Determining critical space situations

For a successful conversion to a barrier-free home, it is necessary to analyze the individual living situation and identify specific personal needs. Along with Felix Schärer and Micha Waefler from the Center for Obstacle-Free Building, Manuela Schär analyzes plans of living situations that present obstacles for wheelchair users in everyday life. The goal is to reduce barriers by making structural adjustments in existing homes.


"As an athlete, I am mobile and independent. But I still encounter obstacles in everyday life, because wheelchair users are not considered during planning. I'm glad to see that awareness is increasing around this issue."


Manuela Schaer wheelchair racing athlete

Manuela Schär (37) is currently one of the top wheelchair racing athletes in the world. Taking home two gold and three silver medals, she was the most successful athlete in the Swiss delegation at the 2020 Paralympics in Tokyo. Schär, who grew up in the canton of Lucerne in Switzerland, was already enthusiastic about sport before her accident in 1993. She was quickly welcomed into the wheelchair racing group at the Paraplegic Center in Nottwil. Although she did not initially pursue a professional sports career, instead completing business management training, she remained loyal to wheelchair racing.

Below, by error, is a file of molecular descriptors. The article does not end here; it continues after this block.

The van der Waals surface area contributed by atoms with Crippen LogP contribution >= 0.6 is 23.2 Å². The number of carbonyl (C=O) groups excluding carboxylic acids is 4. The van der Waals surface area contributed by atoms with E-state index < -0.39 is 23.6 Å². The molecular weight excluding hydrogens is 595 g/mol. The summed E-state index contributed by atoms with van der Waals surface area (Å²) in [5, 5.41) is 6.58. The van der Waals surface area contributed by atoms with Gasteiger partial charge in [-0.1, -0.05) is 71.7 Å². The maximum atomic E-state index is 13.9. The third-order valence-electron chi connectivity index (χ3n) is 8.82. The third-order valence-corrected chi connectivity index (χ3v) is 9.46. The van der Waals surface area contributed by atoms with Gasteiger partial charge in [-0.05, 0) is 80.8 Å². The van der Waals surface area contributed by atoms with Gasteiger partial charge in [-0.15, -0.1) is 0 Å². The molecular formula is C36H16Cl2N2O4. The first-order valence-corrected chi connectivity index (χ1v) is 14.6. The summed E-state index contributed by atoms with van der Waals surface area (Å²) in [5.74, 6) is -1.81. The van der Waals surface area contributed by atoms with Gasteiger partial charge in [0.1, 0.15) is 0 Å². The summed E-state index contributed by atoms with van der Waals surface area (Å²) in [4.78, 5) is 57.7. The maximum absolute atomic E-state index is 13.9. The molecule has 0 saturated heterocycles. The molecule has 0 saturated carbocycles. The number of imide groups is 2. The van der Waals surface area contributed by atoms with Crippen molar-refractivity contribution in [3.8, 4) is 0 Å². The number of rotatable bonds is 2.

It was not until her success at the 2008 Paralympics in Beijing that Schär really became aware of her potential. From then on, she continued to reduce her professional workload and increased her focus on long-distance races. Schär, who holds multiple world champion titles and has broken several world records, currently trains six days a week and works part-time (20%) for the "Wheelchair Sport and Leisure" department of the Swiss Paraplegics Association.

Sliding Doors Promote Inclusive Construction
Doors often present a major obstacle for people with physical disabilities. But well planned sliding doors can offer benefits that swing doors cannot. It's important to look at the individual situation and consider a range of aspects.